“Ze­len­skiy’s team un­der­stands the risks of ap­point­ing Saakashvil­i to im­por­tant jobs,” Fe­senko said, not­ing that Saakashvil­i could eas­ily turn from an ally of Ze­len­skiy into a critic and com­peti­tor. “They righted a wrong (by restor­ing Saakashvil­i’s cit­i­zen­ship) but they won’t go fur­ther.”

Rada elec­tion

Saakashvil­i also said he would not run in the July 21 early par­lia­men­tary elec­tion, but would help other can­di­dates, in­clud­ing rep­re­sen­ta­tives of his Move­ment of New Forces party.

David Sak­vare­lidze, one of the party’s lead­ers, said on May 29 that it would take part in the Verkhovna Rada elec­tion. But its like­li­hood of suc­cess is far from cer­tain.

Fe­senko ar­gued that the party’s chances in the elec­tion were lim­ited. For his part, Sak­vare­lidze told the Kyiv Post that it could pass the min­i­mum 5 per­cent thresh­old to make it into par­lia­ment.

The Move­ment of New Forces had a 2.4 per­cent rat­ing af­ter Saakashvil­i’s de­por­ta­tion in Fe­bru­ary 2018 and

was not in­cluded in Rat­ing Group’s re­cent poll.

Sak­vare­lidze said that the Move­ment of New Forces was not in talks on plac­ing its can­di­dates on Ze­len­skiy's Ser­vant of the Peo­ple party’s list in the elec­tion.

Po­lit­i­cal an­a­lyst Olek­siy Mi­nakov wrote on Face­book on May 28 that Saakashvil­i’s re­turn was ben­e­fi­cial for Ze­len­skiy be­cause he would at­tack Poroshenko and his party in the run-up to the par­lia­men­tary elec­tion.

Ze­len­skiy’s team

Af­ter ar­riv­ing in Ukraine, Saakashvil­i thanked Ze­len­skiy for restor­ing his cit­i­zen­ship and lav­ished praise on him. He called Ze­len­skiy’s pres­i­den­tial cam­paign and his gov­ern­ing style po­lit­i­cal “rock-and-roll” and said that “this pres­i­dent will sur­prise many peo­ple in the good sense.”

“Pres­i­dent Ze­len­skiy showed that he’s ca­pa­ble of brave and fast de­ci­sions and that he’s an in­de­pen­dent politi­cian who doesn’t lis­ten to any­one,” Saakashvil­i said.

He added that “a lot of peo­ple wouldn’t want to see me in Ukraine” — a pos­si­ble ref­er­ence to Poroshenko, In­te­rior Min­is­ter Arsen Avakov, Pros­e­cu­tor Gen­eral Yuriy Lut­senko and oli­garch Ihor Kolo­moisky. All four have clashed with Saakashvil­i.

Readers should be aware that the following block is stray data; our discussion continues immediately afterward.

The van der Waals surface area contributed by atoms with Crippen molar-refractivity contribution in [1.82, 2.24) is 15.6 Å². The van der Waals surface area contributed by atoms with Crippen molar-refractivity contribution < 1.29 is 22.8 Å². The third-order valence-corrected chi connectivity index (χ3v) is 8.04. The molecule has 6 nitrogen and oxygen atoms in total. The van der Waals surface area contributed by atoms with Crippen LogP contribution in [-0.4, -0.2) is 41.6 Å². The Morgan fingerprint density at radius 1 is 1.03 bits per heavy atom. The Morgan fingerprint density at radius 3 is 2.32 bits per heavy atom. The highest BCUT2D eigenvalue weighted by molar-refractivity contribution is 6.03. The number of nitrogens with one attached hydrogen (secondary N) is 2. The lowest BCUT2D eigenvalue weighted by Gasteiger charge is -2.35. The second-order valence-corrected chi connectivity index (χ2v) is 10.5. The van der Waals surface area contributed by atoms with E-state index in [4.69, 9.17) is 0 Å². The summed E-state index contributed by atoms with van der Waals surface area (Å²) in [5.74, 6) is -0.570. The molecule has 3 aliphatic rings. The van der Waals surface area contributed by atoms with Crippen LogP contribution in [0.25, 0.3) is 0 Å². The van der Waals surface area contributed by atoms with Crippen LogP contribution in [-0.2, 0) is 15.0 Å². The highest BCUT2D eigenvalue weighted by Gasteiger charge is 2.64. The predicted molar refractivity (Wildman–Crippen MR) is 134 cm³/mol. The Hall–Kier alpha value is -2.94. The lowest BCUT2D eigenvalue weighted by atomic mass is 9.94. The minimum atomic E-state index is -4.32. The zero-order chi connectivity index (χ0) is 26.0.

“I did not come here to take re­venge on any­one, pun­ish any­one or de­stroy any­thing,” he said. “I came back here to do what I’ve al­ways been best at do­ing: to build. To do what they blocked me from do­ing in Odesa.”

He also ar­gued that the whole po­lit­i­cal class, in­clud­ing Avakov and Lut­senko, would soon be re­placed.

Crim­i­nal case

Saakashvil­i still faces a crim­i­nal case opened dur­ing his con­flict with Poroshenko.

In De­cem­ber 2017, the Pros­e­cu­tor Gen­eral’s Of­fice ar­rested Saakashvil­i and charged him with com­plic­ity in fugi­tive tycoon Ser­hiy Kurchenko’s crim­i­nal group for al­legedly re­ceiv­ing money from the busi­ness­man to fi­nance protests against Poroshenko.

The pros­e­cu­tors’ alleged ev­i­dence against Saakashvil­i was dis­missed by in­de­pen­dent lawyers as weak, and he was re­leased from cus­tody by Pech­ersk Court Judge Larysa Tsokol. She ruled that Saakashvil­i’s de­ten­tion by the Se­cu­rity Ser­vice of Ukraine with­out a court war­rant and any other le­gal grounds was un­law­ful.

Pros­e­cu­tor Kostyan­tyn Ku­lik, who was in charge of the case, told the Kyiv Post that Poroshenko had in­ter­fered in the Saakashvil­i case and tried to order pros­e­cu­tors to in­ves­ti­gate and ar­rest al­lies of the for­mer Ge­or­gian pres­i­dent. Poroshenko’s of­fice did not re­spond to a re­quest for com­ment on the mat­ter.

When asked about the case, Lut­senko wrote on Face­book on May 28 that he still con­sid­ered Saakashvil­i a “traitor.” Saakashvil­i said that he couldn’t take Lut­senko’s state­ments se­ri­ously.

Fe­senko said the Saakashvil­i case would likely be dropped un­der Ze­len­skiy. “I think no­body will push this case, al­though they might keep it in case they need it in the fu­ture,” he added. ■

For­mer Ge­or­gian leader and ex-Odesa Oblast gov­er­nor Mikheil Saakashvil­i is greeted by his sup­port­ers af­ter ar­riv­ing at Kyiv's Bo­ryspil air­port on May 29, 2019. He came back to Ukraine for the first time since Ukrainian au­thor­i­ties de­ported him with­out a court order in 2018. (Volodymyr Petrov)

Ex-Ge­or­gian Pres­i­dent Mikheil Saakashvil­i poses for a photo af­ter ar­riv­ing in Ukraine on May 29, 2019. He re­turned to Kyiv af­ter Pres­i­dent Volodymyr Ze­len­skiy re­stored his Ukrainian cit­i­zen­ship. (Volodymyr Petrov)